Skip navigation

Compiled by über rock geek Jordan Oakes, Yellow Pills: Prefill is a collection of rare and forgotten power-pop gems from 1978-1982. While the bands that appear on these two discs have long ago locked the cases of their Rickenbackers, the songs will be familiar to anyone who’s ever tuned in to, and been turned on by, classic pop radio. Ultimately, it’s this similarity to a thousand other songs – real or imagined – that have packed trembling-heart emotions and hummable hooks into three-minute capsules that makes the tunes on this collection so endearing.

In 1990, Oakes founded the Yellow Pills ’zine, dedicated to trumpeting his love of chiming guitars and teenage love in overdrive. After a few years, the mag failed, but Oakes had staked his claim as the great uncle of this under-loved genre. Here, Oakes has assembled 33 of his favorite cuts by bands with appropriately camp names like Tweeds, Speedies, Treble Boys and Trend.

Like all compilations, there are bright spots and some tracks that don’t quite stack up, but the overall hit/miss ratio is remarkably strong. As with all great pop music, many of the songs that warrant a shrug on first play quickly become imbedded in the brain with repeat spins.

Listening to the strongest material, it’s hard to comprehend why these tracks didn’t rival the Raspberries or Badfinger for radio supremacy. Des Moines, Iowa’s Luxury open the first disc with the ringing guitars and pogoing bass slap of “Green Hearts.” Handclaps, playful synths, cowbell (!) and a blazing guitar solo frame a suitably soaring melody. The group’s “One In A Million,” included later in the set, is an acoustic guitar-led nugget with a mid-’60s McCartney melody and longing lyrics. Sponsors’ “In And Out Of Love” is another should-have-been smash. The massive, stuttering guitars and cocky vocals are more rock than much of this set. The song smooths the swagger of the Stones into a punchy anthem as good as anything The Cars ever set to wax.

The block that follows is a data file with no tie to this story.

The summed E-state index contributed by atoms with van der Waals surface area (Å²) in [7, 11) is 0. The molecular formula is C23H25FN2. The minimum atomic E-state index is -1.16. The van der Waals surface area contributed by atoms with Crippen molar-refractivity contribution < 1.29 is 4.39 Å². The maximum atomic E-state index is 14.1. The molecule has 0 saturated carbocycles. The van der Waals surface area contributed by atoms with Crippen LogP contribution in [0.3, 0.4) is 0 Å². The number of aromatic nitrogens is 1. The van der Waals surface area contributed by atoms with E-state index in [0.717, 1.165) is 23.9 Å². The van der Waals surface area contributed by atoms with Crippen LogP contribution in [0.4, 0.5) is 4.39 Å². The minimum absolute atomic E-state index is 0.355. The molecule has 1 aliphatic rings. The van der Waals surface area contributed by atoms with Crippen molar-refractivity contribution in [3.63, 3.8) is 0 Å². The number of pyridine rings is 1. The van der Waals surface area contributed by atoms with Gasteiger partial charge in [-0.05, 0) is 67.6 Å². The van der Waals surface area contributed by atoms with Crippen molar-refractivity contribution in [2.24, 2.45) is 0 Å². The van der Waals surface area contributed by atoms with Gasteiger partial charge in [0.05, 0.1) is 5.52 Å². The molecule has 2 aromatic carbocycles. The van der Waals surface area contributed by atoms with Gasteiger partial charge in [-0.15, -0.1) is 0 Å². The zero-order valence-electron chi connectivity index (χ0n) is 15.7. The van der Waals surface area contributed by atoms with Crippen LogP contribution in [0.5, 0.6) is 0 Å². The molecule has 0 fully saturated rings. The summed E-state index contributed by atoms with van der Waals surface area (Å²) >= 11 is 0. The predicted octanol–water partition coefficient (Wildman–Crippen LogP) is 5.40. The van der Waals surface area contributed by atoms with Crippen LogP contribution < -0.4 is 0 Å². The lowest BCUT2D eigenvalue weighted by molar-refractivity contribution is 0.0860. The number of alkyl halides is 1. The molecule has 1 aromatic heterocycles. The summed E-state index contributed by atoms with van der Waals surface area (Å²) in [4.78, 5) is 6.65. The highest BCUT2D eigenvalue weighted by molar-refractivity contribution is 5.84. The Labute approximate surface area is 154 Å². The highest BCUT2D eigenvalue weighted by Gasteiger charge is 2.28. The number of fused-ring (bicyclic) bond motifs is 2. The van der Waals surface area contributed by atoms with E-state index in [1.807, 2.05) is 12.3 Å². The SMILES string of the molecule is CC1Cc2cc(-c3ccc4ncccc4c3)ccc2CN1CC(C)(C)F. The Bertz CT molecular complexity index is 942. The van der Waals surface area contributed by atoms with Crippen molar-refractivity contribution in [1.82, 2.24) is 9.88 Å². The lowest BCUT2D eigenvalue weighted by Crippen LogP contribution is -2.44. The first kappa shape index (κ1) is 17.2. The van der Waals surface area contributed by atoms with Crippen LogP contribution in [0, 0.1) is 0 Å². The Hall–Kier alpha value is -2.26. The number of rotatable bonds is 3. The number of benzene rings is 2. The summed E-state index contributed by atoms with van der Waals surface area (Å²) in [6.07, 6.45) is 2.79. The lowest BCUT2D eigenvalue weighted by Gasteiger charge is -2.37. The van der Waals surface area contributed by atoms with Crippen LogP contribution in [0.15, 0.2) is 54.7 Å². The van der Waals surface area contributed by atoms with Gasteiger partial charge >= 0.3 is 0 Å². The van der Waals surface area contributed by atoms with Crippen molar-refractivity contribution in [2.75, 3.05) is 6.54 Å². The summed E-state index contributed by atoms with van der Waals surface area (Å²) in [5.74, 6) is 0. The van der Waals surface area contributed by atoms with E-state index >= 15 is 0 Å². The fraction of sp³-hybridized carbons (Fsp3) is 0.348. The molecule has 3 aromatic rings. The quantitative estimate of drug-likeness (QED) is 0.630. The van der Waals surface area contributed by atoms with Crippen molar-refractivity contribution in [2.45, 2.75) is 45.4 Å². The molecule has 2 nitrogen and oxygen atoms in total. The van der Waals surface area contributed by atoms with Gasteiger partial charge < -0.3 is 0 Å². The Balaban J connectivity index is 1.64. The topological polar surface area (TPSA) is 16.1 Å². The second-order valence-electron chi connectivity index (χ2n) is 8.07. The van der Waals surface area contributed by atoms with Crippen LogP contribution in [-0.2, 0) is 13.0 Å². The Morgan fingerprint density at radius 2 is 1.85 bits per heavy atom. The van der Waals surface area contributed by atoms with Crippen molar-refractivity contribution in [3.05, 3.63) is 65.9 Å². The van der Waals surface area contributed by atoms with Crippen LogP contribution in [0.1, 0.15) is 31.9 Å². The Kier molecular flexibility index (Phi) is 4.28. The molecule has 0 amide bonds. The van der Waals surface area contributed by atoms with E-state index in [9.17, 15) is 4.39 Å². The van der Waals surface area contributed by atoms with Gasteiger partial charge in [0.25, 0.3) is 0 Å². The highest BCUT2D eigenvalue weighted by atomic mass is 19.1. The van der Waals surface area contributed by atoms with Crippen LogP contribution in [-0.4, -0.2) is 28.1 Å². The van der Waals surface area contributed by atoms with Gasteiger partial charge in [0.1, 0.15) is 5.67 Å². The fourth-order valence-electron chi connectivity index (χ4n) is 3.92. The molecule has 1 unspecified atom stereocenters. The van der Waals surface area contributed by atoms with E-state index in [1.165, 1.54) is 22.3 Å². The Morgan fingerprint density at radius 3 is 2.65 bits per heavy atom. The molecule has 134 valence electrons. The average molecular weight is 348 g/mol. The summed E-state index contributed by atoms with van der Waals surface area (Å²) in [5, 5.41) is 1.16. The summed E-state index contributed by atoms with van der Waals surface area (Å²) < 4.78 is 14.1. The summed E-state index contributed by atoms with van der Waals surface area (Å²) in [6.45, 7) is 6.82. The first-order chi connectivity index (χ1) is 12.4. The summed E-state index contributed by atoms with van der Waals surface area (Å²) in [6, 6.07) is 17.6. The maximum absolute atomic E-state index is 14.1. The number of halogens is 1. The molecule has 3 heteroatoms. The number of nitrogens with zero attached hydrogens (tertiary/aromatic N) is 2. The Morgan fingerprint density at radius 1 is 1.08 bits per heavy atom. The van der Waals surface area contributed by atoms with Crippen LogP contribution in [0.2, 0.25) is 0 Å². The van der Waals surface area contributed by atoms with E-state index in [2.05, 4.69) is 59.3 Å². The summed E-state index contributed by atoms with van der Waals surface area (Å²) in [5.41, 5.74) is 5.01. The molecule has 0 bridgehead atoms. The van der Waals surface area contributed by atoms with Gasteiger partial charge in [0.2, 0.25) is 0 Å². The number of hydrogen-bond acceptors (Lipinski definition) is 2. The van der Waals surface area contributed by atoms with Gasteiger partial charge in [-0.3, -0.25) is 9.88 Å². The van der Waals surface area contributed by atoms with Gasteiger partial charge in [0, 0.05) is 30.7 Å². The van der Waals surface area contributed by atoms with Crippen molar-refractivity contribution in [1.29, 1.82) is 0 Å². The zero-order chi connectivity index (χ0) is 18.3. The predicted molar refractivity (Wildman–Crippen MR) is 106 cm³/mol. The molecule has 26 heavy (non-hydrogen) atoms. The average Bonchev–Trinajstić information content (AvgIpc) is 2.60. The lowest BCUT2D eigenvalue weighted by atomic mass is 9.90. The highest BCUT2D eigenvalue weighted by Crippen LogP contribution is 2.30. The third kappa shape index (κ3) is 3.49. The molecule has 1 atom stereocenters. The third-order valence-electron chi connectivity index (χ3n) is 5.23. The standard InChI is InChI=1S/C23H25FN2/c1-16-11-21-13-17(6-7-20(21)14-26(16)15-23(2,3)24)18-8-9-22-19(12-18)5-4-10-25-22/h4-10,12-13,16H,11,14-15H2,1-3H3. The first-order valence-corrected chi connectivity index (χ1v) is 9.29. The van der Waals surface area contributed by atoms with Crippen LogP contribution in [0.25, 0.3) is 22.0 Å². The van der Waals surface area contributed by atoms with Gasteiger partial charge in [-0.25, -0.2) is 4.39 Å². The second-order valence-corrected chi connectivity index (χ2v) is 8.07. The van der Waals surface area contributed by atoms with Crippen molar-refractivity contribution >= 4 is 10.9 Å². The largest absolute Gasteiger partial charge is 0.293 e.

Shoes are the one band included in the set that flirted with fame, signing a contract with Elektra Records. Their “Like I Told You” is a rollicking, never before released burst. Speedies’ “You Need Pop” is a blast of smoothed-over Buzzcocks style jangle-punk.

The second disc contains another dizzying batch of adrenaline- and hormone-fueled rockers and heart melting ballads. “Not Easy For Me” by Bats – featuring a teenaged Jon Brion – piles on the synths, but is salvaged from ’80s cheese by the layered vocals and irresistible hooks. Jack Stack A Track’s “Good Time Music” is a California rocker that would have fit on any later-day Beach Boys LP. Similarly, Randy Winburn’s “Sunshine U.S.A.” is a timid – yet beautiful – ode to summer in America.

Listening to the entire collection is like taking a trip through the most valued vinyl of a supremely dedicated life-long fan. These songs, in all their saccharine glory, are prime examples of a form of music largely forgotten by contemporary artists and consumers alike. Thanks to Oakes’ expertise, Yellow Pills: Prefill allows a second chance for music fans to hear a slew of talented groups who otherwise would have faded forever into pop’s past.

By Ethan Covey,



Leave a Reply

Fill in your details below or click an icon to log in: Logo

You are commenting using your account. Log Out / Change )

Twitter picture

You are commenting using your Twitter account. Log Out / Change )

Facebook photo

You are commenting using your Facebook account. Log Out / Change )

Google+ photo

You are commenting using your Google+ account. Log Out / Change )

Connecting to %s

%d bloggers like this: